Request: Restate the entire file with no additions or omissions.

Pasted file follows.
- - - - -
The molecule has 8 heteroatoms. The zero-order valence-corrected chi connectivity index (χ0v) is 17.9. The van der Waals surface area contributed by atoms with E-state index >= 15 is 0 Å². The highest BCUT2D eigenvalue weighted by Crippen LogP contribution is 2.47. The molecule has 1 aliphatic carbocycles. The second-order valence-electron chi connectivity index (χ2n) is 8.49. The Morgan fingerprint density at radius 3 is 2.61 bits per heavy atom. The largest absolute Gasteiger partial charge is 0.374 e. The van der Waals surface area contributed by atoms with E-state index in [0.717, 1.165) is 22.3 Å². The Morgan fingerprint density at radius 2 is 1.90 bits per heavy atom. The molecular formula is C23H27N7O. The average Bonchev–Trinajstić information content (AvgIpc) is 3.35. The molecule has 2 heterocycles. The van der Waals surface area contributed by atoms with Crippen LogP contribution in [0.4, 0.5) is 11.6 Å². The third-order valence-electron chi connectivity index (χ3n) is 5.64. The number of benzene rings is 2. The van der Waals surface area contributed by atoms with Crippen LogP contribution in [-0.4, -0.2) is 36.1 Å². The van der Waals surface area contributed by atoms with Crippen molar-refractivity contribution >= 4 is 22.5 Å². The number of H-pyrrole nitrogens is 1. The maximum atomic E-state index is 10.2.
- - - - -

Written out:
The molecule has 8 heteroatoms. The zero-order valence-corrected chi connectivity index (χ0v) is 17.9. The van der Waals surface area contributed by atoms with E-state index >= 15 is 0 Å². The highest BCUT2D eigenvalue weighted by Crippen LogP contribution is 2.47. The molecule has 1 aliphatic carbocycles. The second-order valence-electron chi connectivity index (χ2n) is 8.49. The Morgan fingerprint density at radius 3 is 2.61 bits per heavy atom. The largest absolute Gasteiger partial charge is 0.374 e. The van der Waals surface area contributed by atoms with E-state index in [0.717, 1.165) is 22.3 Å². The Morgan fingerprint density at radius 2 is 1.90 bits per heavy atom. The molecular formula is C23H27N7O. The average Bonchev–Trinajstić information content (AvgIpc) is 3.35. The molecule has 2 heterocycles. The van der Waals surface area contributed by atoms with Crippen LogP contribution in [0.4, 0.5) is 11.6 Å². The third-order valence-electron chi connectivity index (χ3n) is 5.64. The number of benzene rings is 2. The van der Waals surface area contributed by atoms with Crippen LogP contribution in [-0.4, -0.2) is 36.1 Å². The van der Waals surface area contributed by atoms with Crippen molar-refractivity contribution >= 4 is 22.5 Å². The number of H-pyrrole nitrogens is 1. The maximum atomic E-state index is 10.2.